The Iranian regime’s foreign minister, Mohammad Javad Zarif, authored an editorial that ran in the New York Times which has been receiving some play in social media circles and it is worthy of closer examination because of the litany of falsehoods it perpetuates.
Zarif’s editorial recounts the completion of the Iran nuclear accord and the benefits it has brought the region, specifically to Europe as it has opened Iranian markets to European Union companies.
He warns that all that demanding work has been put at risk by President Donald Trump’s assertive stance towards the regime, especially its ballistic missile program which the U.S. views as a strategic threat to its forces and allies in the region.
While Zarif waxes longingly about the crisp Vienna air two years ago, he neglects to mention what Iran has accomplished in that same span of time that might now make his list of accolades.
There is little surprise in his editorial running in the New York Times which has long been a staunch advocate of supporting policies easing the burden on Iran during the Obama administration and Zarif repays its support in literary license by equating President Trump’s opposition to the regime to the threat of climate change.
Ultimately though, Zarif’s editorial is aimed squarely at the capitals of EU nations that may be wavering in their wholehearted support of the opening economic channels with the Iranian regime; some have already made the shift such as France under incoming French President Emmanuel Macron’s strong denunciation of Iran’s ballistic missile program.
What Zarif and his mullah masters have recognized is that support throughout European capitals is thinner than they think. The past two years of Iranian involvement in several conflicts have had a detrimental effect on Europe, especially the Syrian civil war which widened only after Iran stepped in with cash, arms and troops to save the regime of Bashar al-Assad.
That conflict alone set in motion one of the largest migrations of refugees into Europe since the end of World War II and helped give rise to the radical extremism of ISIS which has plagued Europe of terrorist attacks in London, Paris, Brussels, Berlin and elsewhere.
European leaders, while attracted to the idea of accessing Iranian markets for investment, are realizing that doing a deal with the devil is no deal worth doing in the long run.
History may also be playing a role since the diplomatic history of Europe has been littered with many failed efforts to rein in extremism such as the Munich Accords which failed to bring Adolf Hitler to heel. Those reminders serve to pointedly give EU nations pause when considering what to do next with Iran.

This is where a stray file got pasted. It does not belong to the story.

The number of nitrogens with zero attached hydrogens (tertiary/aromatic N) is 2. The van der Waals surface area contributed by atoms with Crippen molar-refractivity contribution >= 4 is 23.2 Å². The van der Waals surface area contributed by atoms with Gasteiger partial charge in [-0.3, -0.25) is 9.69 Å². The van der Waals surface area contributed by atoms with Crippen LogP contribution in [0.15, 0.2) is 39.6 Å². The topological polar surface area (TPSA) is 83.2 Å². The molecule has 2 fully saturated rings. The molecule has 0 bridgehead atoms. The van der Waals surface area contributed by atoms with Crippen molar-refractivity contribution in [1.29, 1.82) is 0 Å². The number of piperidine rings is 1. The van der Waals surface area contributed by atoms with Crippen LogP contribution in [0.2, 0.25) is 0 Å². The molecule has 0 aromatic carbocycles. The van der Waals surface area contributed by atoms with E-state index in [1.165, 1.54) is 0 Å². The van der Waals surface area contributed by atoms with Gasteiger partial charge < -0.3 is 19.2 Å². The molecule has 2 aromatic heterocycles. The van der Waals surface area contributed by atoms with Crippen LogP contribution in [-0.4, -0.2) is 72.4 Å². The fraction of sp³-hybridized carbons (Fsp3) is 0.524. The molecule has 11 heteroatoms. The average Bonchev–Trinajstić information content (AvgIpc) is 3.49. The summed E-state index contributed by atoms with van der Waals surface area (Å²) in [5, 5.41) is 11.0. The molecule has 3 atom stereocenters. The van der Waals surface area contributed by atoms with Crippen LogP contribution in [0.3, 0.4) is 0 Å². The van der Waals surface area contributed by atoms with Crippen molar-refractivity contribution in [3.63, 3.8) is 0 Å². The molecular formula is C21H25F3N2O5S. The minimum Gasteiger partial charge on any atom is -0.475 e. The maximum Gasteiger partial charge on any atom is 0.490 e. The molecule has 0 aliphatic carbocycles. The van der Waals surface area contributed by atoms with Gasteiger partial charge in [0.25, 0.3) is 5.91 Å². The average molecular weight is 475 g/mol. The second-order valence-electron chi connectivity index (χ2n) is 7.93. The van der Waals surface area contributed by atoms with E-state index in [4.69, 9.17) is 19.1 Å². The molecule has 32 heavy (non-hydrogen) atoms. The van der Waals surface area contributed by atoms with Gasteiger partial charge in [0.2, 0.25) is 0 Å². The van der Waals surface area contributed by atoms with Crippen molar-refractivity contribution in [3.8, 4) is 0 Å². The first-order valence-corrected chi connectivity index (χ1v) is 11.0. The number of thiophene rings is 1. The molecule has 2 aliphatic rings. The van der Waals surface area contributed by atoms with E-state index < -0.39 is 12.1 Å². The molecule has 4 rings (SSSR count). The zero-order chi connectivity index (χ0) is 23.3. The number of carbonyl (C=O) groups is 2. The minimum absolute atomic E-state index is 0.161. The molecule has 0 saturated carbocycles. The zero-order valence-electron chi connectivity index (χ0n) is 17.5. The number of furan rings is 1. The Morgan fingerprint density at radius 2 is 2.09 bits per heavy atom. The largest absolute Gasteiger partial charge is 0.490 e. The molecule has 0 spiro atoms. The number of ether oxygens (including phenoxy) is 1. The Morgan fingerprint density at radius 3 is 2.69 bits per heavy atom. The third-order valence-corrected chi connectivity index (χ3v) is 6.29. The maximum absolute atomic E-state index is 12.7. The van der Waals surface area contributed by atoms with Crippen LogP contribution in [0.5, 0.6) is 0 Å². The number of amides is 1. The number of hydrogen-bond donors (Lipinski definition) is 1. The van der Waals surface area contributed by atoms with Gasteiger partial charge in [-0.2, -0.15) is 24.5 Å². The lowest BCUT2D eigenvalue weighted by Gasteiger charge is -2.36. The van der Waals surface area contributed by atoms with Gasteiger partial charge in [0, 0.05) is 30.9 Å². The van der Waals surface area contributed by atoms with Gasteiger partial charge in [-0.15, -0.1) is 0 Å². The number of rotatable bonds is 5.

Zarif didn’t help his cause when he attempted to push some silly false narratives in his editorial, especially extolling the defensive virtues of Iran’s ballistic missile program, insisting their pinpoint accuracy should not cause concern.
His claim that Iran’s desire for a vast military buildup is only fueled by history such as the Iran-Iraq War rings hollow when taken in the context of how the regime has invested so heavily in weapons that can strike well beyond its own borders and threatens Europe itself.
This may explain why leaders such as Macron are quick to push back against Iran now since they already have a model of ballistic futility to follow in the standoff with North Korea and the rest of Asia.
Macron can probably envision how France may end up in the same proverbial boat as Japan is now with North Korea lobbing missiles over its airspace and Iran demonstrating it will soon be able to achieve the same thing.
Zarif’s blaming of the revolt in Yemen on Saudi Arabia is even more outlandish since Iran was the one responsible for inciting the Houthis to revolt in the first place and arming them with weapons that include shooting missiles at targets within Saudi Arabia.
He also mentions Iranian regime’s “partners” but while he means to include Russia and Turkey in that description, the regime’s real partners are terrorist proxies that fight its wars, including Hezbollah in Syria, Shiite militias in Iraq and the Houthis in Yemen.
These are hardly the partners that “labor to put out fires.” If anything, the Iranian regime’s partners are more like the arsonists he decries, and they have thrown matches that have caused vast tracts of the Middle East to be consumed in bloodshed.
But if Zarif wants to talk about Turkish partners, he might want to mention Resit Tavan, a 40-year old Turkish businessman, being charged by U.S. prosecutors for illegally smuggling U.S.-made engines and boat generators to the Iranian navy in violation of sanctions.
Or possibly Mehmet Hakan Atilla, who is accused of using his position at Turkey’s state-run HalkBank to design a system of money transfers to help Iranian regime access cash.
Of course, Zarif also neglected to mention the fates of several European citizens currently languishing in regime prisons, including a British-Iranian aid worker which the Iranian regime will treat as an Iranian citizen and she will serve her sentence as determined by the judiciary, Iran’s foreign ministry spokesman said on Monday.
The fates of her and other European citizens, who have been treated as hostages to be used as political pawns by the mullahs, only reinforces the perception that is growing in Europe that the Iran nuclear deal was a bill of goods and Iranian regime used to gain much-needed cash to fund its military activities while strangling any hope of democratic reforms domestically.
This sentiment has been on display with the large numbers of European Parliament members now meeting with members of the Iranian resistance movement to decide on how best to confront the Iranian regime.
If Zarif’s editorial is any indication, the mullahs in Tehran are deeply worried that Europe may soon be following the lead of the Trump administration.